Twin Cities Pioneer Press article, "Minnesota's Latino students weigh chance to study, work without deportation fears," cites IPC's study (Who and Where the DREAMers Are), which states that more than 9,000 immigrants living in Minnesota could benefit from President Obama's deferred action: Read more...
The American Immigration Council is proud to support the publication of Green Card Stories. Green Card Stories is an incredible tribute to the diverse backgrounds that make up our immigrant population in America today. We can’t think of a better way to serve our mission to strengthen America by honoring our immigrant history than by highlighting this incredibly beautiful and touching book.
You can order books for yourself, your office, family members, clients, etc. as well as donate a book to your local school, library or community center or to one of the Council’s designated “hot spots” where education on immigration is needed most. Could your Member of Congress use a thank you or a gentle reminder of who our immigrant population is? Donate a copy of Green Card Stories to a Congressional office. All donated books will be delivered free of charge with a note indicating your generous gift.
Mary Giovagnoli, the Director of the IPC, was quoted in a Talking Points Memo article discussing the effect that the Boston marathon bombing would have on the current immigration debate:
"Mary Giovagnoli, director of the Immigration Policy Center and a former immigration adviser to the late Sen. Ted Kennedy (D-MA), told TPM that she saw nothing in the law that would affect the screening side of the process. She noted that procedures had been tightened significantly over the last decade already, especially in regards to “high risk” countries.
“The changes are not changes that implicate national security or have any connection to Boston,” she said."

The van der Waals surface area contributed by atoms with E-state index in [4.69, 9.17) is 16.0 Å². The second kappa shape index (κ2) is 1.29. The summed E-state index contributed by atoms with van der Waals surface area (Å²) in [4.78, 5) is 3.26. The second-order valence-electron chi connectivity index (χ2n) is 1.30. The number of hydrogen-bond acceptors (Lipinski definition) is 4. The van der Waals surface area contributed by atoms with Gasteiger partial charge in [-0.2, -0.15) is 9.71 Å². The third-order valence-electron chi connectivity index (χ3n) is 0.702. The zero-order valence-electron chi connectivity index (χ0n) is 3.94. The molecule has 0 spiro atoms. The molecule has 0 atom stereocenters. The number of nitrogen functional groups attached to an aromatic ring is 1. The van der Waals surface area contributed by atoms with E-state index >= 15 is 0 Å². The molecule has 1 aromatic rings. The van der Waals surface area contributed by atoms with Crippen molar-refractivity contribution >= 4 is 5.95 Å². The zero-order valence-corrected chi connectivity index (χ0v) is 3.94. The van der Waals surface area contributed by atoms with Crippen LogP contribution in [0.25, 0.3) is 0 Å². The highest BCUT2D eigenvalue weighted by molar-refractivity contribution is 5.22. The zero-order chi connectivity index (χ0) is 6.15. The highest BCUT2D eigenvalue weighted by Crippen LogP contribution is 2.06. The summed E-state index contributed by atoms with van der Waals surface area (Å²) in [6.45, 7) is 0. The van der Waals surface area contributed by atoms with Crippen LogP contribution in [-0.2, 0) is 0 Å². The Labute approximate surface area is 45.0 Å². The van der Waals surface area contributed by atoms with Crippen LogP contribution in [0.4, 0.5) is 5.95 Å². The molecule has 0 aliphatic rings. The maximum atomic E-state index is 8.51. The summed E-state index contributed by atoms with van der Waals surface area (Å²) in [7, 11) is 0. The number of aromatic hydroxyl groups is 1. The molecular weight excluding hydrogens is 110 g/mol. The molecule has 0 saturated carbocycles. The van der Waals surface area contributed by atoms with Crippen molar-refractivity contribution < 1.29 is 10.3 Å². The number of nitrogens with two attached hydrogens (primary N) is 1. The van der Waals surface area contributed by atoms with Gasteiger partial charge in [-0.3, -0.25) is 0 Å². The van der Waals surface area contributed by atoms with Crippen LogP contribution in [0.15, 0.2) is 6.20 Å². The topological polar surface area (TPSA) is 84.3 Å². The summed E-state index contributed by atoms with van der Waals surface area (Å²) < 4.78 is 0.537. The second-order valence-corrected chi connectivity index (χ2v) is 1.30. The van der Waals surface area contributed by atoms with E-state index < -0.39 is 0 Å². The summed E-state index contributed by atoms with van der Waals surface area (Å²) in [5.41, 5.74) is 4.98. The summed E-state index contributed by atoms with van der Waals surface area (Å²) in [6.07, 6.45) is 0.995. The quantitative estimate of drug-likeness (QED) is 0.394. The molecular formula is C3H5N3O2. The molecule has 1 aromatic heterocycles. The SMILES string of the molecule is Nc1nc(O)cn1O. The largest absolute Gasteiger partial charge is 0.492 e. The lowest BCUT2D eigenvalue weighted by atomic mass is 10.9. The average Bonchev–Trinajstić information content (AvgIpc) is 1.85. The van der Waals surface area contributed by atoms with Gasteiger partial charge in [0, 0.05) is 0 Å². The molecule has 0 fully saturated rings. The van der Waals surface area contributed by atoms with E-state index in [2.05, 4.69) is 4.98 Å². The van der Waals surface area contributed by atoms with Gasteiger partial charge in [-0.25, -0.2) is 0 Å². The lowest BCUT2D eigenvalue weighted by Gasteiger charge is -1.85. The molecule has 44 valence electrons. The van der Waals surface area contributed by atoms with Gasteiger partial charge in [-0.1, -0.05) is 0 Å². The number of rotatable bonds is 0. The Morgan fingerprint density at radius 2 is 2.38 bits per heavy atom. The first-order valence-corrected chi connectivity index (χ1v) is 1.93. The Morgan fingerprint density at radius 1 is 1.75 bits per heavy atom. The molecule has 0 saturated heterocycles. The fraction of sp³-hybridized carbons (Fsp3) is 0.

The ninth of eleven children, Moreno E. Carrasco was born in the Dominican Republic. When he was five years old, his father passed away leaving his mom to care for him and ten other children.
In 1978, he came to the United States with the intention of staying permanently. However, after learning English for one year, Moreno returned home to go to college because his mother was afraid he would get "corrupted" in the United States. He missed the U.S. dearly and returned after the first semester. His first intentions were to go to California to become an eneologist (wine producer). However, he started to tutor foreign students in English and developed a love for education. His French advisor suggested that he obtain his teaching certification, in case the "wine "thing didn't work out. He graduated in 1983 from The University of Maryland at College Park with a degree in French and Spanish Education. That summer he had the opportunity to attend summer classes at La Sorbonne in Paris. In 1984, Moreno started teaching in the Howard County Public Schools system. He became an assistant principal in 1992, and 1996, he joined the Montgomery County Public Schools system as principal at Eastern Middle School. Later in 2003, he would become principal of Richard Montgomery High School. Under his leadership, Robert Montgomery High School has been ranked as the number one school in the State of Maryland and as high as number 11 in the United States.